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A few months ago, some people in Cambridge, MA were inspired by the example of Todmorden in the UK between Leeds and Manchester, a town that decided to grow as much of its food as possible within the town limits.  

Since we started meeting, some of us have begun mapping the Cambridge local food system which already exists.  It includes farmers' markets every day of the week from Memorial Day to Thanksgiving, the local growing season, and one winter market on Saturday mornings.  There are City Sprouts (http://www.citysprouts.org/) gardens in every one of the 12 public middle schools, 15 community gardens including those at Harvard and Leslie Universities, and at least three restaurants with rooftop or container gardens.  Local organizations include Pick a Pocket Garden (http://pickapocketgarden.org/) which is planting and maintaining public plantings of ornamentals, a yogurt-making coop, and the League of Urban Canners who will harvest and process fruit from neighborhood trees and bushes into preserves, with the owners getting 10% of the product.

The Cambridge Todmorden group may have access to three different sites for public gardens but we haven't turned any soil over yet, although we certainly plan to in the near future.

A few schools, community plots, and restaurants will not grow any appreciable percentage of the food in Cambridge, MA but it is a start.  There is a local food system.  We are learning how to grow it.

Todmorden has a population around 15,000.  Cambridge has a population of about 100,000.  The Todmorden example may not be completely applicable to Cambridge let alone cities of larger scale.  However, Linköping, Sweden, a city of about 104,000 people is considering a vertical farm project to become self-sufficient in food (http://www.good.is/...) while Chicago is already building their first vertical farm (http://www.plantchicago.com/) and Berlin is planning the world's largest  rooftop fish and vegetable garden (http://www.treehugger.com/...).

In the US, Growing Power (http://www.growingpower.org/) in Milwaukee is probably the most successful urban gardening project.  Today, 1% of the food consumed in Milwaukee is grown in the city but Growing Power wants to increase it to 10% within two years.  They plan to build 100 acres of greenhouses for year-round growing and have begun a 20,000 backyard garden program.  You can see their founder, Will Allen, talk about their work on CSPAN's Book TV (http://www.booktv.org/...)

There's even a feature length documentary on this nation-wide movement entitled  "Edible City":

According to this film, Cuba's urban gardens can produce 16-20 kilos of food production per square meter using organic and ecological methods.

Locally, Cambridge is not alone in discussing these issues.  Boston, MA has been meeting for most of the year to develop a plan for urban farms, and Concord, MA has just finished a community food assessment, "Building Local Food Connections" (http://issuu.com/...).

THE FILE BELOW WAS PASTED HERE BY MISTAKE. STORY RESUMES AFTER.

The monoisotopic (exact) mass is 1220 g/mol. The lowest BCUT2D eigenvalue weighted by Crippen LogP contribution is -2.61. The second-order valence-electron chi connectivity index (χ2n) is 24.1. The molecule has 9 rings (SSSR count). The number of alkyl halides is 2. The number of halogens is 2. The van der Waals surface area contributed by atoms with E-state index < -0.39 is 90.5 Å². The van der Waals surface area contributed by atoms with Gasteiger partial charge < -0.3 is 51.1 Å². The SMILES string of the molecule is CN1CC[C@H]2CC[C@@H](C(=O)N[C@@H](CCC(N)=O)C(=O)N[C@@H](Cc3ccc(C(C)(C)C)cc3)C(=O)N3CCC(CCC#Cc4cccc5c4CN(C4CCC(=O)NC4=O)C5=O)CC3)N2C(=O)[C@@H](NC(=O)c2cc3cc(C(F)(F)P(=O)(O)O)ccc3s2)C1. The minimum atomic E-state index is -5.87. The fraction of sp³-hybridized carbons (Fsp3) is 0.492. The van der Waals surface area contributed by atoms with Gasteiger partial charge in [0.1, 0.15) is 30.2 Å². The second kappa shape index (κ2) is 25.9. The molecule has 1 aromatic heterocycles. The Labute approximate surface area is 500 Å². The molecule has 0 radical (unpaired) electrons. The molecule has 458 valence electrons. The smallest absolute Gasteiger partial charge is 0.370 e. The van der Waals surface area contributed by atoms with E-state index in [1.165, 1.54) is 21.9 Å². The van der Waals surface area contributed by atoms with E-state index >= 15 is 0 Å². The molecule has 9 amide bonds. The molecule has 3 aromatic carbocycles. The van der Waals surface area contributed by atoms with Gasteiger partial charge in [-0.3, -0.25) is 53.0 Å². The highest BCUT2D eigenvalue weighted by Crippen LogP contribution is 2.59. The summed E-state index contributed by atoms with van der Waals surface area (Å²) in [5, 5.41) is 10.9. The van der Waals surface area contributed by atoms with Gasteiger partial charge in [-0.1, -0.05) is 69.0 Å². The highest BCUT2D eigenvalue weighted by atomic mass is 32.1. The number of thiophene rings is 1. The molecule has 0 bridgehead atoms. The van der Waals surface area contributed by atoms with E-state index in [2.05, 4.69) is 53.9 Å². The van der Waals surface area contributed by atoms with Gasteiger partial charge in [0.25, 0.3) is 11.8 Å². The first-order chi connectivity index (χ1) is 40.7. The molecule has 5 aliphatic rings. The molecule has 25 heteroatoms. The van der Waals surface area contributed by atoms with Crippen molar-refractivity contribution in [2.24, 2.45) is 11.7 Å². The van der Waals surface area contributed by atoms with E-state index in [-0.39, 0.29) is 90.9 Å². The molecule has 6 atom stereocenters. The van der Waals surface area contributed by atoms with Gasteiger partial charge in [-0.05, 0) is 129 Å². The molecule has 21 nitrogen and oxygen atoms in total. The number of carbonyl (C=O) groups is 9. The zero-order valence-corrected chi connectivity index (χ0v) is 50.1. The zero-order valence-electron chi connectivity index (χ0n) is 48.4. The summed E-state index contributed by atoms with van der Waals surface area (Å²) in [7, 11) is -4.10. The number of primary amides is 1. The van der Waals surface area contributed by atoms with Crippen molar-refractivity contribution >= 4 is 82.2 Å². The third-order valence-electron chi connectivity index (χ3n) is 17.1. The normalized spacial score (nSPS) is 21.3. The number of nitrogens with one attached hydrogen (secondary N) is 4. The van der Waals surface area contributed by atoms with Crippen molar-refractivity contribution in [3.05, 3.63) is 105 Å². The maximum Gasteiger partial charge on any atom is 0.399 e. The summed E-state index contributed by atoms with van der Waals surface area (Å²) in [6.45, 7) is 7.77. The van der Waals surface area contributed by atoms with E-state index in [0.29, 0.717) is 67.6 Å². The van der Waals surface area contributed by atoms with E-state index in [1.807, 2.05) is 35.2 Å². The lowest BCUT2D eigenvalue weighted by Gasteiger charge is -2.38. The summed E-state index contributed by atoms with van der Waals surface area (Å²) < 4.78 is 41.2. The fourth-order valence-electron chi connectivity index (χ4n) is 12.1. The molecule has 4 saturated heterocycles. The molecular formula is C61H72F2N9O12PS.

Here are a couple of upcoming web-based events that will teach you more about local food systems:

Tips, Tools and Telling the Story: Evaluating Community Food Initiatives
September 13, 2012
12-1pm EDT
Webinar:  register at https://cfccanada.webex.com/...
Community Food Centres Canada (CFCC) is hosting a webinar on evaluating community food initiatives. The webinar is geared at program managers, funders and other practitioners who are already engaged in evaluation or have a basic understanding of evaluation and are looking to explore evaluation topics in greater depth. Meredith Davis, CFCC’s Research and Evaluation Manager, will describe the process that CFCC went through to create its own national evaluation strategy, including successes, challenges and lessons learned along the way. Topics to be explored include: creating a theory of change, building an evaluative culture, developing indicators, developmental evaluation (DE), social return on investment analysis (SROI), evaluating in a respectful and dignified manner, designing effective evaluation tools and common pitfalls of evaluation. The last 15 minutes of the webinar will be set aside for group exploration.

-------------------------------

Food Systems Networks That Work: Accelerating Learning and Increasing Commerce NGFN Interactive Webinar
Sept. 20
3:30p EDT
Webinar at http://ngfn.org/...

Learn how joining or fostering a food hub or food system network can improve your regional food economy and the strength of each member organization or business. This webinar will feature conveners of food systems networks at the local, state, regional, and even national level. The networks they’ve built have boosted triple bottom lines of member businesses and organizations.  

Panelists:
- Rich Pirog, Senior Associate Director, C.S. Mott Group for Sustainable Systems, Michigan State University
- Marty Gerencer, Principal, Morse Marketing Connections
- Corry Bregendahl, Assistant Scientist, Leopold Center for Sustainable Agriculture, Iowa State University
- Karen Lehman, Director, Fresh Taste

Previous diaries:
Local Food Network:  Cambridge, MA
http://www.dailykos.com/...
Integrated Urban Agricultural Systems
http://www.dailykos.com/...
How to Heal the World
http://www.dailykos.com/...
Urban Fruit Harvesting
http://www.dailykos.com/...
Community Gardens as Permaculture Nurseries
http://www.dailykos.com/...
Growing Green in the City
http://www.dailykos.com/...
Celebrate Gleaning with the Boston Area Farm Gleaning Project
http://www.dailykos.com/...
Urban Permaculture:  Chicken Coop Grapevine and Water Footprint
http://www.dailykos.com/...
Raspberry Gobble
http://www.dailykos.com/...
How Cuba Survived Peak Oil
http://www.dailykos.com/...

Originally posted to gmoke on Wed Sep 05, 2012 at 02:09 PM PDT.

Also republished by Ecocities Emerging.

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Comment Preferences

  •  Tip Jar (6+ / 0-)